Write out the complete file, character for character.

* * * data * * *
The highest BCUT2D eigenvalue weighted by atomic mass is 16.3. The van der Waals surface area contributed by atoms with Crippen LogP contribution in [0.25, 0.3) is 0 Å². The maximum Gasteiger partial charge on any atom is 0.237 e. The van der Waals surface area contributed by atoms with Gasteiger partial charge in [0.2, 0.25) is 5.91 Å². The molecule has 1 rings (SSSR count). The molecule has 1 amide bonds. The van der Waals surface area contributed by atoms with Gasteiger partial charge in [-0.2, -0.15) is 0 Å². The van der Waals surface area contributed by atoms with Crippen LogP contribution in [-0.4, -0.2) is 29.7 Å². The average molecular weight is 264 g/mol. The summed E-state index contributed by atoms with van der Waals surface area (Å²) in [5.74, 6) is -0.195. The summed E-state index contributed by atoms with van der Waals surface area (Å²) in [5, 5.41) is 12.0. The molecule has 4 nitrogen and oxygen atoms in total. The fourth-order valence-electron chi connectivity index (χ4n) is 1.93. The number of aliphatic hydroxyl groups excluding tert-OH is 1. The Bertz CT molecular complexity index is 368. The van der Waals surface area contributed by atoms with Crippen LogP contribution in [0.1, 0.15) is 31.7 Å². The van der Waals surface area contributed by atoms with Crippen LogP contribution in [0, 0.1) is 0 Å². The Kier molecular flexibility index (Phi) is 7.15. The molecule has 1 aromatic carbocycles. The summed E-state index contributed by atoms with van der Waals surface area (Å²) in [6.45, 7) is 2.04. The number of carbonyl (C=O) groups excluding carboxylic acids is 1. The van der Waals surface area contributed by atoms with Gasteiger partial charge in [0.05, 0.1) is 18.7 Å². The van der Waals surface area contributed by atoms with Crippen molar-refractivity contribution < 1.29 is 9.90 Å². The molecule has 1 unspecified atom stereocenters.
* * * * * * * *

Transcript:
The highest BCUT2D eigenvalue weighted by atomic mass is 16.3. The van der Waals surface area contributed by atoms with Crippen LogP contribution in [0.25, 0.3) is 0 Å². The maximum Gasteiger partial charge on any atom is 0.237 e. The van der Waals surface area contributed by atoms with Gasteiger partial charge in [0.2, 0.25) is 5.91 Å². The molecule has 1 rings (SSSR count). The molecule has 1 amide bonds. The van der Waals surface area contributed by atoms with Gasteiger partial charge in [-0.2, -0.15) is 0 Å². The van der Waals surface area contributed by atoms with Crippen LogP contribution in [-0.4, -0.2) is 29.7 Å². The average molecular weight is 264 g/mol. The summed E-state index contributed by atoms with van der Waals surface area (Å²) in [5.74, 6) is -0.195. The summed E-state index contributed by atoms with van der Waals surface area (Å²) in [5, 5.41) is 12.0. The molecule has 4 nitrogen and oxygen atoms in total. The fourth-order valence-electron chi connectivity index (χ4n) is 1.93. The number of aliphatic hydroxyl groups excluding tert-OH is 1. The Bertz CT molecular complexity index is 368. The van der Waals surface area contributed by atoms with Crippen LogP contribution in [0.1, 0.15) is 31.7 Å². The van der Waals surface area contributed by atoms with Crippen LogP contribution in [0, 0.1) is 0 Å². The Kier molecular flexibility index (Phi) is 7.15. The molecule has 1 aromatic carbocycles. The summed E-state index contributed by atoms with van der Waals surface area (Å²) in [6.45, 7) is 2.04. The number of carbonyl (C=O) groups excluding carboxylic acids is 1. The van der Waals surface area contributed by atoms with Gasteiger partial charge in [0.05, 0.1) is 18.7 Å². The van der Waals surface area contributed by atoms with Crippen molar-refractivity contribution < 1.29 is 9.90 Å². The molecule has 1 unspecified atom stereocenters.